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Who cares that a bald-headed man in his 60s decided to go see a baseball game last week? Or that another bald-headed man did the same thing two days later? Who cares? Well, as Li'l Abner might say, "The Amurrican peeple, thass who." And in the full spirit of the occasion the President of the United States attended the opening game of the World Series at Ebbets Field in Brooklyn and had a high, natural good time as the curtain went up on the great finale of the baseball drama—a drama that soon showed signs of turning into the All-America cliff hanger of 1956. The President himself was part of the drama's spectacle—as was his Democratic opponent, Adlai Stevenson, at the second game—and when the presidential party drove off the field he was caught in a tableau (opposite) which recorded for history a vast amount of the whole day.
There on the scoreboard behind him was the record of Sal Maglie's 6-3 victory over the Yankees. There—still recorded as "at bat"—was the memorable No. 7 of Mickey Mantle, who had just grounded into a double play to end the game (though those two Yankee runs in the first inning were a tribute to a booming Mantle homer). And there, too, was the Yankee No. 17—for Enos Slaughter, LF, another major character in the drama whose big role was still ahead.
...ENTER THE OLD TROUPER: CASEY STENGEL
Casey Stengel prowled back and forth along the wooden floor of the dugout, giving signals to his coaches and orders to his players and, occasionally, hell to the umpires. More than anyone else in sight, he was the center of attraction. This was an extraordinary thing, because young men—even Slaughter at 40 and Maglie at 39 are boys next to the 65-year-old Casey—with firm muscles and springs in their legs were doing heroic things on the field.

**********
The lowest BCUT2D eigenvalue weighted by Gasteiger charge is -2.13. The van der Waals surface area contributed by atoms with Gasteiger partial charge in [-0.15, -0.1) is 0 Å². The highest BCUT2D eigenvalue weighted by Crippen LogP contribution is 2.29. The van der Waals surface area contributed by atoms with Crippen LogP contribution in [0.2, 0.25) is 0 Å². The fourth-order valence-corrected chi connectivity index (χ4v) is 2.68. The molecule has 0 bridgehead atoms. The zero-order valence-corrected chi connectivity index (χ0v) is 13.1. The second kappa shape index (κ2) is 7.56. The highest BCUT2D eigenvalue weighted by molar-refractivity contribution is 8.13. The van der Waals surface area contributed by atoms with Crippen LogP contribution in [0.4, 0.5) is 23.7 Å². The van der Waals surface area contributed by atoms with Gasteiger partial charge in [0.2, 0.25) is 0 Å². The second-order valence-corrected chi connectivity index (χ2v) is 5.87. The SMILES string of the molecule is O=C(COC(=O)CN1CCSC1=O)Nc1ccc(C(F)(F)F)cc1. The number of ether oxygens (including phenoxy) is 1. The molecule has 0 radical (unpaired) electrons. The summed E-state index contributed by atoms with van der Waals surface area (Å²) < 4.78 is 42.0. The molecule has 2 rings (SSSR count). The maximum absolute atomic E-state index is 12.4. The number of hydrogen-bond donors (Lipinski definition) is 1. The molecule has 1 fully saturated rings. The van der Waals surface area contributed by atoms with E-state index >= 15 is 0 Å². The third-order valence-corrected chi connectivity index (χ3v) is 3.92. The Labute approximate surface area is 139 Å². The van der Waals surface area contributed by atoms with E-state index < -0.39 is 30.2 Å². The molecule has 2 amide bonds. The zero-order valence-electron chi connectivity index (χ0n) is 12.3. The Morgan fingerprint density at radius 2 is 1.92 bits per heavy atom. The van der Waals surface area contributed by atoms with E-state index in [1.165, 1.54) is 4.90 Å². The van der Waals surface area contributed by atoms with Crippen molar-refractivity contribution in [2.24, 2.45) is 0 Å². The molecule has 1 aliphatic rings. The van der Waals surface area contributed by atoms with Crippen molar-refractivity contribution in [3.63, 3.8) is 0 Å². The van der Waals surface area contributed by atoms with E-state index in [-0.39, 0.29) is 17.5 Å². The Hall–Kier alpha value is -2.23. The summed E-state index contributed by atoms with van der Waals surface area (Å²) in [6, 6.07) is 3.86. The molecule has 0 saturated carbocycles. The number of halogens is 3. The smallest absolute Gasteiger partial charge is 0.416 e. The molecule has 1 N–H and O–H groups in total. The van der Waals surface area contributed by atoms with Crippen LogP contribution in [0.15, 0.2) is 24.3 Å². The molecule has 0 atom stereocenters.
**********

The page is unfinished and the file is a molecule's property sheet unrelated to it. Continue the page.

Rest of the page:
But the television cameras recognized Stengel for what he was, a great performer on the stage of baseball, and, while they caught in action the feats of Mantle and Snider, Maglie and Ford, they shot their long lenses into the dugout to watch Casey clutch his head in agony after a Brooklyn homer, or close down onto the infield as he crabbed his way out to the mound to remove an erring pitcher.
Casey is an emotional man: he is not of the new phlegmatic school that believes in the poker face and the monosyllabic response. Casey reacts to everything. Perhaps this is why he appeals so strongly to the average fan: during the Series, Stengel, too, writhed and grimaced, yelled with glee or slumped unhappily in his seat, as the extraordinary series of dugout portraits by Photographer John G. Zimmerman reveals so graphically (right).
Casey's 10th Series (three as a player—he had a .393 average for World Series competition—and seven as manager of the Yankees) started dismally. In Brooklyn his "perfessional," the strong-shouldered Whitey Ford, was hit freely, and the Dodgers' old Sal Maglie stopped Casey's heroes dead after a first-inning line-drive home run by Mickey Mantle had put the Yankees ahead. Maglie is often accused of throwing an illegal spitball, and after that first game Casey delivered a center-stage soliloquy. "I don't know if he throws a spitball," he said, "but he sure spits on the ball. No, I don't want to say he spits on the ball, but he spits. Then he gives it this—" wiping his hands on his shirt—"and he touches the resin bag and he throws. But I don't want to say that I don't think he's a hell of a pitcher. He pitched good. He beat us. He pitched a good game."
Casey was a gracious loser then, giving his worthy adversary his due. But the next day, after his team had fallen from a 6-0 lead to a humiliating 13-8 defeat, he was just a little short-tempered. Why, a baseball writer asked, had he taken Starting Pitcher Don Larsen out with a 6-1 lead in the second inning. Why? It was obvious, at least to Stengel. "Wild!" he said in a loud, ringing voice. "He was wild. W-I-L-D."
And he waved his arms and stomped away, showing little physical fatigue despite the chore of removing five more pitchers from the mound after Larsen. It all seemed sad in a way. Poor old Casey.
Next day Stengel was back in the luxurious confines of Yankee Stadium, and he turned to the luxury of using his professional again. This time Ford beat the Dodgers, and the next day, behind Tom Sturdivant, Stengel's Yankees beat the Dodgers again.